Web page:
It is a host plant for the Eastern Tiger Swallowtail and Red-spotted Purple butterflies.  The seed and buds provide food source for songbirds, ruffed grouse, quail, wild turkeys, foxes, and squirrels.  On young specimens, the inner bark is eaten by beavers and rabbits.  These plants also provide good cover and shelter for animals.
    Play Value:
    Buffer
    Edible fruit
    Screening
    Wildlife Food Source
    Particularly Resistant To (Insects/Diseases/Other Problems):
    Fire in the landscape.
    Dimensions:
    Height: 20 ft. 0 in. - 30 ft. 0 in.
    Width: 20 ft. 0 in. - 35 ft. 0 in.
  • Whole Plant Traits:
    Plant Type:
    Native Plant
    Tree
    Woody Plant Leaf Characteristics:
    Deciduous
    Habit/Form:
    Clumping
    Multi-stemmed
    Oval
    Spreading
    Growth Rate:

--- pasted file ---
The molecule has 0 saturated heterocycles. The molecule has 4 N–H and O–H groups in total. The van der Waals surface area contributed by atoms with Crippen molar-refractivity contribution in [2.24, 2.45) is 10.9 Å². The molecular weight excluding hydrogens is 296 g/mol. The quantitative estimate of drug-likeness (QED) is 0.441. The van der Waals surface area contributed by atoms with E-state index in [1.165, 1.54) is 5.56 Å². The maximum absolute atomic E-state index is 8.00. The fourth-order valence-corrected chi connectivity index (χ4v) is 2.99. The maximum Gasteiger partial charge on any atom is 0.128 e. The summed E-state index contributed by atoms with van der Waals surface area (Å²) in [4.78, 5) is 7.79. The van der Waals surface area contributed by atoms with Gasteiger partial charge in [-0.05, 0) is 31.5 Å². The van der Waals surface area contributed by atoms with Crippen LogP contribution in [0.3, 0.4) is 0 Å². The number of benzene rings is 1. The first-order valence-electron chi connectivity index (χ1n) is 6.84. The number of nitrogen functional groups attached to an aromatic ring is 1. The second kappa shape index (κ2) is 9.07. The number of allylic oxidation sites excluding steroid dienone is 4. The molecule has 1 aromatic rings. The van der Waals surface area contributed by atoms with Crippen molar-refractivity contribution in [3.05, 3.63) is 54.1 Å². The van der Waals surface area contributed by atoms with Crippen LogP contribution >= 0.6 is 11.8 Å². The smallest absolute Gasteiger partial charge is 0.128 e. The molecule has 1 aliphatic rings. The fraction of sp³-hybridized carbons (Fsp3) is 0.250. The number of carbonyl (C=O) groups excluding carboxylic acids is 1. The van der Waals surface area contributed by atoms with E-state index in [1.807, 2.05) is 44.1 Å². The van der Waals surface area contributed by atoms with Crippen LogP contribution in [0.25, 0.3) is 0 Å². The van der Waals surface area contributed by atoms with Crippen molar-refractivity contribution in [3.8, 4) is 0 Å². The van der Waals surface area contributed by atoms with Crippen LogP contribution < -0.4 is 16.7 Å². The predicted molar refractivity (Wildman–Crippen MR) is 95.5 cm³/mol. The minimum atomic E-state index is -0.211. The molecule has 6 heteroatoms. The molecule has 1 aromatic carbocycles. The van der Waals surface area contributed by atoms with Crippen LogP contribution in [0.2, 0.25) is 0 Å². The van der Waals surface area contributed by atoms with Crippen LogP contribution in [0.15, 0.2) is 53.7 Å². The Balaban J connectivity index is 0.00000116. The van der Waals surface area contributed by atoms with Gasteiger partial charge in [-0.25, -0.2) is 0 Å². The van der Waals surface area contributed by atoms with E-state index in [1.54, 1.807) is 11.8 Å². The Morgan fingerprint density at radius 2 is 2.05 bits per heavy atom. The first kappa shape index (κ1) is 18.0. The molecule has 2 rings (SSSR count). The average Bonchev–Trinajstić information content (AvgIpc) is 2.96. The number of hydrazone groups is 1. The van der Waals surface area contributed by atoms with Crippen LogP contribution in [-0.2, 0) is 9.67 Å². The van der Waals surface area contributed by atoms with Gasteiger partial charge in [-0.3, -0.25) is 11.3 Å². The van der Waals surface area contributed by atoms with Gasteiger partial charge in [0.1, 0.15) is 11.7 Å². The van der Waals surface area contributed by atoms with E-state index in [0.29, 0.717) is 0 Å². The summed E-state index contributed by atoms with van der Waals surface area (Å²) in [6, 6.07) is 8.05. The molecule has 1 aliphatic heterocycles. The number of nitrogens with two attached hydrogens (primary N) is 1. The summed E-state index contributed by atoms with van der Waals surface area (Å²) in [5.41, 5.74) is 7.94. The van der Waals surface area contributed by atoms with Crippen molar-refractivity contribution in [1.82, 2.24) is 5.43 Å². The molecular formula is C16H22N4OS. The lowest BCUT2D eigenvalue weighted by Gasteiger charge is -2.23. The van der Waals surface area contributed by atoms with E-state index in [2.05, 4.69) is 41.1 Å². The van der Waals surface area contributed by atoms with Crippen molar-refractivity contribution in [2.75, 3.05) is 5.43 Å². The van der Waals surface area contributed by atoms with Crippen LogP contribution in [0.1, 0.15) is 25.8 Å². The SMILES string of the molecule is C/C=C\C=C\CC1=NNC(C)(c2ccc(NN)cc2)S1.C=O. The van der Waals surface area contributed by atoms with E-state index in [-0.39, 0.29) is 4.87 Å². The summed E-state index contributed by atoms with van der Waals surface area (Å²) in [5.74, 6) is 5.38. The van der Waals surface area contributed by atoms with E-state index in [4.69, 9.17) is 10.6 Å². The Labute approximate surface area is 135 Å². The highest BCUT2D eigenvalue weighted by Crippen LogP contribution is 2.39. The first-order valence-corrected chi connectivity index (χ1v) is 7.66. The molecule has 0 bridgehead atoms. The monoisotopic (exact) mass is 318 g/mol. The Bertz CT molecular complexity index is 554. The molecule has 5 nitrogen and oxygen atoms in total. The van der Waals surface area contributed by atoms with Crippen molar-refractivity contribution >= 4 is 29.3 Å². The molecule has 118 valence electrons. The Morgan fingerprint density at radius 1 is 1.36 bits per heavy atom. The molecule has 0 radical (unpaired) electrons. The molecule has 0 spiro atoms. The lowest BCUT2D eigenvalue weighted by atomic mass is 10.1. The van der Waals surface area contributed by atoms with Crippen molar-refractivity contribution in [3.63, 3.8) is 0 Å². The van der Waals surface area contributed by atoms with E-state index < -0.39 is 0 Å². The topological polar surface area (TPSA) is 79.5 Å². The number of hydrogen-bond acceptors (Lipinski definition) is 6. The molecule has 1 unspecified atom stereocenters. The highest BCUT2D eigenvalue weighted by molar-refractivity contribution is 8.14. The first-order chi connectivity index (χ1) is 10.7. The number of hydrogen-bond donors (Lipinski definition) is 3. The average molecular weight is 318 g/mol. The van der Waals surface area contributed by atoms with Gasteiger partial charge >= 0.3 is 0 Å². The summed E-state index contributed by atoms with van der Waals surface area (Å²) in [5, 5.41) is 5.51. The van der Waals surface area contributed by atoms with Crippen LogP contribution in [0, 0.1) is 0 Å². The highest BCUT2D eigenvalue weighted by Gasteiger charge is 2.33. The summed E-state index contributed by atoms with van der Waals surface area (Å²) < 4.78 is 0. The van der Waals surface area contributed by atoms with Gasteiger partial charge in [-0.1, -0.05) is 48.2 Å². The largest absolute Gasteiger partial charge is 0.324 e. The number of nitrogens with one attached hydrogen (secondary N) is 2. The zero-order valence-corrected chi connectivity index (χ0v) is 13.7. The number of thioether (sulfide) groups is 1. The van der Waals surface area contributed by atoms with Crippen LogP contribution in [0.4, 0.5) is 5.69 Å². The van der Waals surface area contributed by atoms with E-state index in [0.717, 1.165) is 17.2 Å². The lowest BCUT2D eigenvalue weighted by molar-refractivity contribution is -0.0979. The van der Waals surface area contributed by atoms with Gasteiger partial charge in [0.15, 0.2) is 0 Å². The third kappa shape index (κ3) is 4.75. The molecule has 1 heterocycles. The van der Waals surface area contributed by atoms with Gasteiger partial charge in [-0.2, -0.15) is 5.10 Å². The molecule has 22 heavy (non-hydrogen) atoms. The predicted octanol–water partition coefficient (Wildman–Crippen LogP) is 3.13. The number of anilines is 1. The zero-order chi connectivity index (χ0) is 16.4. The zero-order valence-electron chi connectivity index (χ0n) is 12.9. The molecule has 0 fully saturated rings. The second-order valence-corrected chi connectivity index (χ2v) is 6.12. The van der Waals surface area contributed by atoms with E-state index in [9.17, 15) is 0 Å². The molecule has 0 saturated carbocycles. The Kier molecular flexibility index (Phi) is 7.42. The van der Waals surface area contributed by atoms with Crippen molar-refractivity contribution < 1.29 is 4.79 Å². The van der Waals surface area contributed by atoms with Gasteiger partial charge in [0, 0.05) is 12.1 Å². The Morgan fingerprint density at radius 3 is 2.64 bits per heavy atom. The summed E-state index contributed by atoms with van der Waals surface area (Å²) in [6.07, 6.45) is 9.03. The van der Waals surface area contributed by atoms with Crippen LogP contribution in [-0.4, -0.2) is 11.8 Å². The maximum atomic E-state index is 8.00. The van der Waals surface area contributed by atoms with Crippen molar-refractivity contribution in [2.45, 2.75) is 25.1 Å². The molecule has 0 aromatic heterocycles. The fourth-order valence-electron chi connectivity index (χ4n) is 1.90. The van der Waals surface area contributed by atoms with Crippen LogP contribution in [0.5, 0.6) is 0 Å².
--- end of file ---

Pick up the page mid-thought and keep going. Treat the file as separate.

Slow
    Maintenance:
    Medium
    Texture:
    Medium
  • Cultural Conditions:
    Light:
    Deep shade (Less than 2 hours to no direct sunlight)
    Partial Shade (Direct sunlight only part of the day, 2-6 hours)
    Soil Texture:
    Clay
    High Organic Matter
    Loam (Silt)
    Sand
    Soil pH:
    Acid (<6.0)
    Neutral (6.0-8.0)
    Soil Drainage:
    Good Drainage
    Moist
    Occasionally Wet
    NC Region:
    Coastal
    Mountains
    Piedmont
    USDA Plant Hardiness Zone:
    3a, 3b, 4a, 4b, 5b, 5a, 6a, 6b, 7a, 7b, 8a, 8b, 9b, 9a
  • Fruit:
    Fruit Color:
    Gold/Yellow
    Fruit Value To Gardener:
    Edible
    Display/Harvest Time:
    Fall
    Fruit Type:
    Nut
    Fruit Length:
    < 1 inch
    Fruit Width:
    < 1 inch
    Fruit Description:
    The nutlet is 1/3 inch long and is attached to a leaf-like 3-lobed green scale that helps it to be carried by the wind.
  • Flowers:
    Flower Color: